'I suppose you don't know who the owner is?'

'Yes, I do; it must be Lady Wetherby.'

'Lady Wetherby!'

'She's a woman who dances at one of the restaurants. I read in a Sunday paper about her monkey. She has just taken a house near here. I don't see who else the animal could belong to. Monkeys are rarities on Long Island.'

Bill was silent. 'Sudden a thought came like a full-blown rose, flushing his brow.' For days he had been trying to find an excuse for calling on Lady Wetherby as a first step toward meeting Claire again. Here it was. There would be no need to interfere with Elizabeth's plans. He would be vague. He would say he had just seen the runaway, but would not add where. He would create an atmosphere of helpful sympathy. Perhaps, later on, Elizabeth would let him take the monkey back.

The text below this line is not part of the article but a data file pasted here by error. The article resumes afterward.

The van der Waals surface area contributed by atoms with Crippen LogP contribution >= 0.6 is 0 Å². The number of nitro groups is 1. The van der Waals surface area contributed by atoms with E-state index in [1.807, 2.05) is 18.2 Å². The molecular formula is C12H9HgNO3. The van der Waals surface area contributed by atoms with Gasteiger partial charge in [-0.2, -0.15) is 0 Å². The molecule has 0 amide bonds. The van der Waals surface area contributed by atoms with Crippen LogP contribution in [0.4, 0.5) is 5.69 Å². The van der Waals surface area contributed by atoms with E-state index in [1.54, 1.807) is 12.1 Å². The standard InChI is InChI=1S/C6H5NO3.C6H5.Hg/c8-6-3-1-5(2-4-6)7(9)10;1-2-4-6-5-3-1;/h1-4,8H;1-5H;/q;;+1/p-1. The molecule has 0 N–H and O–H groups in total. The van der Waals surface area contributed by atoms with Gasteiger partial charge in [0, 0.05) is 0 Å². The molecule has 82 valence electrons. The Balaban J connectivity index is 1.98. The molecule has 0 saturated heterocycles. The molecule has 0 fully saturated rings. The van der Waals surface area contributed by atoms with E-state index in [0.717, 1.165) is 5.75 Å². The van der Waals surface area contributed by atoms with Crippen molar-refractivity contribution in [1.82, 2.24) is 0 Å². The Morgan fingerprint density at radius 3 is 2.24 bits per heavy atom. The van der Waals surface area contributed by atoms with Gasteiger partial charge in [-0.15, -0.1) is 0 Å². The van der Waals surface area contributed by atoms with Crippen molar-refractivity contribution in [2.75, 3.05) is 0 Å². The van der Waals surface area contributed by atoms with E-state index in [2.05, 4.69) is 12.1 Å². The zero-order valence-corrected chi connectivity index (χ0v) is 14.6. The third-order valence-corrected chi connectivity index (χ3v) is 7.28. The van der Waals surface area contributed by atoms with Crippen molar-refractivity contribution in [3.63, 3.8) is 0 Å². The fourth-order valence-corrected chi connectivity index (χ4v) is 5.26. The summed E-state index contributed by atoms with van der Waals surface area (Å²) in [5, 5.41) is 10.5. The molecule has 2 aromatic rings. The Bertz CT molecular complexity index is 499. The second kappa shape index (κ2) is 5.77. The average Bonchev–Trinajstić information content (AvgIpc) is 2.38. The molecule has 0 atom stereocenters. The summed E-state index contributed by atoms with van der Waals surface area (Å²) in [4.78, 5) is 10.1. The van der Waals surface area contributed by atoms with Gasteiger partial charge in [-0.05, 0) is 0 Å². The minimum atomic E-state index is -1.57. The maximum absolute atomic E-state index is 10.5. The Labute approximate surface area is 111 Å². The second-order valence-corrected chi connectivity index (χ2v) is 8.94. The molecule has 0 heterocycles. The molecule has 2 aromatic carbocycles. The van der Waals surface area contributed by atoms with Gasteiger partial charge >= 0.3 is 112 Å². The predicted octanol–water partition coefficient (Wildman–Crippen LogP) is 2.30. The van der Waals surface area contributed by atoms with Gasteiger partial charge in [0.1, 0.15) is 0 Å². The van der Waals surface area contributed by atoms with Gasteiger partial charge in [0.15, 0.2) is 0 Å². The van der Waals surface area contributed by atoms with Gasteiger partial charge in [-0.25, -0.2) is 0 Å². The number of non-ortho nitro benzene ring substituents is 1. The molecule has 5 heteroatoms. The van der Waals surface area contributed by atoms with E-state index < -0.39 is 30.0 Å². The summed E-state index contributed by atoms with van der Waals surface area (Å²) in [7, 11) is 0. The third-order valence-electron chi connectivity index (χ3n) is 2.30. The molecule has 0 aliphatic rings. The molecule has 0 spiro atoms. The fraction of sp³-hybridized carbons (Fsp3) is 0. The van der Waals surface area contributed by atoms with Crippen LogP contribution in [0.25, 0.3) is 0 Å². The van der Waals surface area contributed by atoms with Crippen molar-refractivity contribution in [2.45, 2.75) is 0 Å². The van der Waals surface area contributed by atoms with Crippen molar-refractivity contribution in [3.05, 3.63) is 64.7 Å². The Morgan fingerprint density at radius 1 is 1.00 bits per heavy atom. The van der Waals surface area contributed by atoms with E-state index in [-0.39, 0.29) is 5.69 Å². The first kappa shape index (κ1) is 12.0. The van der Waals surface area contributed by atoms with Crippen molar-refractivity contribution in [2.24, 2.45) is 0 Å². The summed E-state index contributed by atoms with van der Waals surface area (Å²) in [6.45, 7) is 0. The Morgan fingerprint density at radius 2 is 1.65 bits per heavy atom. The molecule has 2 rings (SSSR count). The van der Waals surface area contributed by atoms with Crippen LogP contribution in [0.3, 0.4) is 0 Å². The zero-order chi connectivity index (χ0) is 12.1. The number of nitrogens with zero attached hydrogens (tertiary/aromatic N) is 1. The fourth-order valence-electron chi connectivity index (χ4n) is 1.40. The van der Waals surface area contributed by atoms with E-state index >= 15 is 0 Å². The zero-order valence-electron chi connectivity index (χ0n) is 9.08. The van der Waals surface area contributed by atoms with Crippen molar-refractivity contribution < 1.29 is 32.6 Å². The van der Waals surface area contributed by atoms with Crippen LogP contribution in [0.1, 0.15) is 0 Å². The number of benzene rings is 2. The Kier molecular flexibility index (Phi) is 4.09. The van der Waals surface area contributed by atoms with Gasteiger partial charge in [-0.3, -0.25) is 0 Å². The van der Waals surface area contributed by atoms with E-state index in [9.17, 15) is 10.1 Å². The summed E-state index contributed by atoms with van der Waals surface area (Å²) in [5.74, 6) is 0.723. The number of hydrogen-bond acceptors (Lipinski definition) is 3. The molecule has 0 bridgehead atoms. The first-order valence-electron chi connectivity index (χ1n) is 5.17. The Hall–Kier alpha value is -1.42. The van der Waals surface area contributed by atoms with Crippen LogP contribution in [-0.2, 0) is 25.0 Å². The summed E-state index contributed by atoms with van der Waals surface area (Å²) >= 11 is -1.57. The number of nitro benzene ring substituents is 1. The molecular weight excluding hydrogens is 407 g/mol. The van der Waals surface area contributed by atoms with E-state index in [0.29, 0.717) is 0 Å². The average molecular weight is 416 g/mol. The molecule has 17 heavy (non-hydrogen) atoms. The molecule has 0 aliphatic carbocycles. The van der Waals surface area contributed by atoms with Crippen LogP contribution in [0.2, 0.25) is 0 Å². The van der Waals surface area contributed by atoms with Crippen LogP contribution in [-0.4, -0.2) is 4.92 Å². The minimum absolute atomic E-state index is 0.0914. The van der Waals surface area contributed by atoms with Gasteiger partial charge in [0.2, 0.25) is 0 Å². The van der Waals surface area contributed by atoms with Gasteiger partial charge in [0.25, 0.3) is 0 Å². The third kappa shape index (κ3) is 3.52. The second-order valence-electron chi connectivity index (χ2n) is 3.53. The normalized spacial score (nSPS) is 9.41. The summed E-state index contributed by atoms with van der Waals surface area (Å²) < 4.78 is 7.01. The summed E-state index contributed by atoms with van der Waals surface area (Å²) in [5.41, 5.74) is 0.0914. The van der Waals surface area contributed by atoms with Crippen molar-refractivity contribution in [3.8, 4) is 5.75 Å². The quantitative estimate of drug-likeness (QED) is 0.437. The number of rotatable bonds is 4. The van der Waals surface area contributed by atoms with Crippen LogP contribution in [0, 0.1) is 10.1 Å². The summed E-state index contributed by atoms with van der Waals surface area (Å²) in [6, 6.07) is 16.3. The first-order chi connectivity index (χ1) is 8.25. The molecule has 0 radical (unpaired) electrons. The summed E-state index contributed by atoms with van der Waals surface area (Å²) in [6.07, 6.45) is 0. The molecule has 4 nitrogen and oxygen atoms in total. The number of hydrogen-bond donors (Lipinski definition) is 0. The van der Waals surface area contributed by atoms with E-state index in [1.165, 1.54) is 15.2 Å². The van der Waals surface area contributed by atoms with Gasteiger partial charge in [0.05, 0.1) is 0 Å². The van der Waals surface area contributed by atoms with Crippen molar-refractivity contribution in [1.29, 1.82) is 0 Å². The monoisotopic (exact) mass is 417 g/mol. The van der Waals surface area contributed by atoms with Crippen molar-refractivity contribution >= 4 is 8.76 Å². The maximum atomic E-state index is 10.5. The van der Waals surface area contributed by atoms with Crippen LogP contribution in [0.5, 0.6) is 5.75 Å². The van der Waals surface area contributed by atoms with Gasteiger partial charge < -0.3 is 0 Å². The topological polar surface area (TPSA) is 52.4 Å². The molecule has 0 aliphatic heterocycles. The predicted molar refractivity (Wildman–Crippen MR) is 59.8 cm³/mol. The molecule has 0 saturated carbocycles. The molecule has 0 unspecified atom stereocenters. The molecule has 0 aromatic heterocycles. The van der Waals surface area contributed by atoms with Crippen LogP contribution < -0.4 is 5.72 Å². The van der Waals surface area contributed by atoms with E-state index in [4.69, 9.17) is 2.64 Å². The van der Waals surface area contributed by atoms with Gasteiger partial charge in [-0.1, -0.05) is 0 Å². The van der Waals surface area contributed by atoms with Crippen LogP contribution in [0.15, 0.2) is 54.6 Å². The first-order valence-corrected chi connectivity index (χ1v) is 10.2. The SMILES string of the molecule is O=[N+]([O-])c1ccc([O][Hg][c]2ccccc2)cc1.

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'What are you thinking about?' asked Elizabeth.

'Oh, nothing,' said Bill.

'Perhaps we had better stow away our visitor for the night.'

Elizabeth got up.

'Poor, dear Nutty may be coming back at any moment now,' she said.

But poor, dear Nutty did not return for a full two hours. When he did he was dusty and tired, but almost cheerful.

'I didn't see the brute once all the time I was out,' he told Elizabeth. 'Not once!'